Any analysis or explication of Burke’s concept of the moral imagination must tackle first two immediate difficulties. First, in all of Burke’s voluminous published works, speeches and correspondence, the phrase, “the moral imagination,” appears only once, in the much quoted passage, found about forty pages into his classic Reflections on the Revolution in France. Here, at his most eloquent and moving, he mourns the passing of an age of refined manners, ancient institutions and “[a]ll the pleasing illusions, which made power gentle, and obedience liberal.” All has changed now. The “barbarous philosophy” of the radical innovators has swept away the manners, customs and institutions that since time immemorial created the sense of “love, veneration, admiration, or attachment” upon which civilized existence depended. “[T]he sentiments which beautify and soften private society, are to be dissolved by this new conquering empire of light and reason. All the decent drapery of life is to be rudely torn off. All the superadded ideas, furnished from the wardrobe of a moral imagination which the heart owns, and the understanding ratifies, as necessary to cover the defects of our naked shivering nature, and to raise it to dignity in our own estimation, are to be exploded as a ridiculous, absurd, and antiquated fashion” (my emphasis). Everything would be judged, Burke predicted, by the abstract speculative reasoning of the “armed doctrines” of the Jacobins and, if found wanting, would be contemptuously destroyed.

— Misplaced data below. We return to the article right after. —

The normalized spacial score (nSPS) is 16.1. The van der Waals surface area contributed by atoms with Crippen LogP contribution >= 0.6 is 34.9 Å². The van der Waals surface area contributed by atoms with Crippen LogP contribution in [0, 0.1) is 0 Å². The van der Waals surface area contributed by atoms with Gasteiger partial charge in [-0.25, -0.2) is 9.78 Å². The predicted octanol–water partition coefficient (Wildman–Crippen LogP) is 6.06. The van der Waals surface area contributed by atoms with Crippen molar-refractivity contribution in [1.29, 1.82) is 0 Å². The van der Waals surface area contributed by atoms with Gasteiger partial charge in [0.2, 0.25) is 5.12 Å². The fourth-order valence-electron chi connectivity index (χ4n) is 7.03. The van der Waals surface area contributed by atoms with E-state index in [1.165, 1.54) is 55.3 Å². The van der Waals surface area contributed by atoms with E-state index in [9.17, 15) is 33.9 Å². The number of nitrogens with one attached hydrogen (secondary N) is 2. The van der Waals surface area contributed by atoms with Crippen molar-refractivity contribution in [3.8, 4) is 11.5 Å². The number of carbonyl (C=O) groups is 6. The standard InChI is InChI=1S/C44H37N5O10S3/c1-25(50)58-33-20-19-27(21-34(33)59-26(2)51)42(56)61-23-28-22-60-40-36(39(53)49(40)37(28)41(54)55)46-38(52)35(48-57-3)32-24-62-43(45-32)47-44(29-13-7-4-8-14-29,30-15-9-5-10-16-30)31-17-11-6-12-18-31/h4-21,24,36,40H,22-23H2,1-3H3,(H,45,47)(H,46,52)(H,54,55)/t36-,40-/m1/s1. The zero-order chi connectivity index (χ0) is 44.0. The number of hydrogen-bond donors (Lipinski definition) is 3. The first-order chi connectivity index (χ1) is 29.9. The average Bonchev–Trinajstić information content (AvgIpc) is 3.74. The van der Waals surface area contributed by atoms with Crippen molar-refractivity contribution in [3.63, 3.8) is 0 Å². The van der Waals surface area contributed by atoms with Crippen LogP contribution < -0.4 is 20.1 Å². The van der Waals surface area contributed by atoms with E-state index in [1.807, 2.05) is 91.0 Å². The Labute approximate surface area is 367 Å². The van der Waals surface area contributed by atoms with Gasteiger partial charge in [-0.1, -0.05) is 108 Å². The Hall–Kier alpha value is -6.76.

Second, as Byrne correctly observes, “Burke does not develop the philosophical dimension of his thought in a highly explicit, systematic way.” It has thus been left to others to fill in the gaps. This is precisely Byrne’s purpose. “This book is an effort to draw out and develop from Burke various ideas that are implicit in this thought,” he explains. “These ideas have been grouped with reference to Burke’s concept of the moral imagination, although they go beyond the meaning of the term as explicitly used by Burke”—as, of course, any explication of this term would be compelled by necessity to do. He offers, then, “an application of Burke’s ideas to some political and, perhaps, existential problems of the contemporary world.”